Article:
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Sharpening Tools, Part 2

My method of sharpening is to make two extremely flat surfaces that intersect.  This intersection is the edge.

To make a flat surface flat the first time, I grind it on a flat surface with an abraisve powder.   The flat surface I use is a slab of annealed O1 tool steel.  The Japanese would call this a kanaban.  The abrasive powder I use is 220 or so aluminum oxide grit, that I get from a lapidary supply.

I rub the back side of the tool around on  the grit with a touch of olive oil, baby oil camelia oil or ballistol for a lubricant.  The grit breaks down into finer sharp bits, and eventually becomes a fine paste.  I may have to add more grit to keep the mix course, but as the process continues it eventually turns to a fine paste, and the blade will vaccuum stick to the plate.  At this point  I clean it an inspect the surface.  Usually it is now quite flat.  I may put a finer abraisive on the plate and polish the back of the blade.

Then I do the same thing with the bevel of the blade.

When I have finished this process, often the result is a fairly sharp edge.   Often this edge might do, but more often, despite it being sharp, it has a huge flaw.  This flaw is called a feather edge.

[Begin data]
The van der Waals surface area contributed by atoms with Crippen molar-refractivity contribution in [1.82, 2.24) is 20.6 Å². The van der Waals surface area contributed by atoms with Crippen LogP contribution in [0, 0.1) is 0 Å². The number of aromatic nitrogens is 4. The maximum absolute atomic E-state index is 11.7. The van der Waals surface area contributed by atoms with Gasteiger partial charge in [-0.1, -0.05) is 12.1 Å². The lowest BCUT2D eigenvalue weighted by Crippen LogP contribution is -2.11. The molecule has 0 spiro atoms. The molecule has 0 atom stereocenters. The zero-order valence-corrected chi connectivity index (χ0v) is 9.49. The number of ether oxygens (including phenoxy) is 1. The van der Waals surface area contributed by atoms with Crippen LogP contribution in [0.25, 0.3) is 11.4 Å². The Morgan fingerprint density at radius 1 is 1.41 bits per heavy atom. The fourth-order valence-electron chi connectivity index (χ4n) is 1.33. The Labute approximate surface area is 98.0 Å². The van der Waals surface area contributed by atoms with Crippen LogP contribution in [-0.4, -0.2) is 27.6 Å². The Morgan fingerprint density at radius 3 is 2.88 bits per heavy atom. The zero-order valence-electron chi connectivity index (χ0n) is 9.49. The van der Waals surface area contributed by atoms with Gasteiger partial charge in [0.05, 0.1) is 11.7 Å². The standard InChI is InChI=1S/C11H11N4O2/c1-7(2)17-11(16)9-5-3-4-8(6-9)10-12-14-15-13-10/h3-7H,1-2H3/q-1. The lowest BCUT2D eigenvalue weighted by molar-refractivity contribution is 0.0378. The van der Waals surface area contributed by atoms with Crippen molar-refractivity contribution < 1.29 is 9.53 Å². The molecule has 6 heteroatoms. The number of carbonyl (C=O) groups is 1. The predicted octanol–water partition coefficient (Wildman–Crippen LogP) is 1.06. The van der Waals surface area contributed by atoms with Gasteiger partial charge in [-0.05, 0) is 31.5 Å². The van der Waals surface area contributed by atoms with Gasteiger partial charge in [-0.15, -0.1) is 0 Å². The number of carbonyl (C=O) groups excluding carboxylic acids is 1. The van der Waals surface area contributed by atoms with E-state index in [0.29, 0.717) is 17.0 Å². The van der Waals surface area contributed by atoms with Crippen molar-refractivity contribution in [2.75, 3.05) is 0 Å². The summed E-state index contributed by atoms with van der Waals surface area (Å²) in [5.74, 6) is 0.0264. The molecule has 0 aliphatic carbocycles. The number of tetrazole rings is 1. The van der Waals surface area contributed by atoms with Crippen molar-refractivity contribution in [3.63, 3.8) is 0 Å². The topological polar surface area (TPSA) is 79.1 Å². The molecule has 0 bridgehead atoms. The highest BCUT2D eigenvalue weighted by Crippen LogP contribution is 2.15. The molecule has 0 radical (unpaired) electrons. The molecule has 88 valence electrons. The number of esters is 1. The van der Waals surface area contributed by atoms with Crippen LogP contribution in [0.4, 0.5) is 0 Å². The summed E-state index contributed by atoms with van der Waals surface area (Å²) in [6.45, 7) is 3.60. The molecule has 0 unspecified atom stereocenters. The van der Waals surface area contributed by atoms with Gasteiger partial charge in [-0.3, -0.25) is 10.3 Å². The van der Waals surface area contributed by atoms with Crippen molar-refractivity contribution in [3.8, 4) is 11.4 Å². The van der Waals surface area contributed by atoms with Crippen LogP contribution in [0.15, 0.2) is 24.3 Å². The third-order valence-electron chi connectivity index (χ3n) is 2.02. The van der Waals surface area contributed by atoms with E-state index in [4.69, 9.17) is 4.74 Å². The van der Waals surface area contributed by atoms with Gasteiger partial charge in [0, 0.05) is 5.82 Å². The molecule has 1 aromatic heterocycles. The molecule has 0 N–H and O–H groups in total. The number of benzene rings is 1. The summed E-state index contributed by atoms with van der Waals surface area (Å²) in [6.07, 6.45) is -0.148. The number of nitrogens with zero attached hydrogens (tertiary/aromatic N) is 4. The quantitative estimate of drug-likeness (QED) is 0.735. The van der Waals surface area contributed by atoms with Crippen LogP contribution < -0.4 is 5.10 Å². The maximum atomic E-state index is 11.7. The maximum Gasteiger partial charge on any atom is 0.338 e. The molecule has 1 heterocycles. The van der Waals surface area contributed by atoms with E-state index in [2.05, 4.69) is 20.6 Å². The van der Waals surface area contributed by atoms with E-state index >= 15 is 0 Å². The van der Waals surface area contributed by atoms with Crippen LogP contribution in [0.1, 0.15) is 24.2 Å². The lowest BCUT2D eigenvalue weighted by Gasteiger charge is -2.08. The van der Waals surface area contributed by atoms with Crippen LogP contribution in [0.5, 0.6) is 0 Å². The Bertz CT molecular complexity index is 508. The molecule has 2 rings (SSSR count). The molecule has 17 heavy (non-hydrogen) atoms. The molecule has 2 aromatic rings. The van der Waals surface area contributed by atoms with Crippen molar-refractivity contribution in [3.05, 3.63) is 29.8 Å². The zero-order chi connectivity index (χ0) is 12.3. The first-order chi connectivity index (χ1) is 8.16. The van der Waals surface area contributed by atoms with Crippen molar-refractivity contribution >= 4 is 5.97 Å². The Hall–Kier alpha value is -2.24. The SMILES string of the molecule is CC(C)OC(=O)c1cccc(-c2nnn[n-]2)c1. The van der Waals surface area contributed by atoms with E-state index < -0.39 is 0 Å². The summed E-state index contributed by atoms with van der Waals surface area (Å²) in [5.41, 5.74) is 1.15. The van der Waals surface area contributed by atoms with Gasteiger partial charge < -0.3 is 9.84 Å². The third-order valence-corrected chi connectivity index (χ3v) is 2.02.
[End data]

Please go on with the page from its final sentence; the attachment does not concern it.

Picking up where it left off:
Feather edge management is the key to being able to sharpen a blade really well.  If you ignore it, the feather edge will snap off in use, and will reduce the sharpness of a blade considerably.  You don’t really want to bend it off either.  You want to gently, softly grind it alternating on the flat and bevel side, until is separates, leaving behind an ultra sharp blade.   A typical pattern would be to grind the flat for eight gentle strokes, followed by grinding the bevel for eight gentle strokes.  Then alternate between flat and bevel for four strokes, then two strokes followed by one stroke.  It is easy enough to do the flat of the blade perfectly, but the bevel can be a bit more touchy.  If you grind forward and back, it is easy to rocker the blade a bit.  Eventually you will get a blade less flat than convex.

A convex bevel is generally something to be avoided.

If however you grind the bevel, from side to side, you will eventually get a rounded edge.

Since on most tools, the bevel is wider side to side than it is heel to toe, this rounding will take longer and will first result in slightly rounded sides of the bevel on the tool.  In a lot of cases, especially on smoothing plane blades, a slight rounding of the bevel side is advantageous.

Often when conditioning a plane, a radius is put on the sides of a bevel, especially a finishing blade.

Some folk put a miter on the sides of the bevel.

In the next installment, I will get into the gritty details of how to sharpen.

Bob

Sharpening Tools, Part 1, Part2, Part 3, Part 4, Part 5, Next part is Part 3

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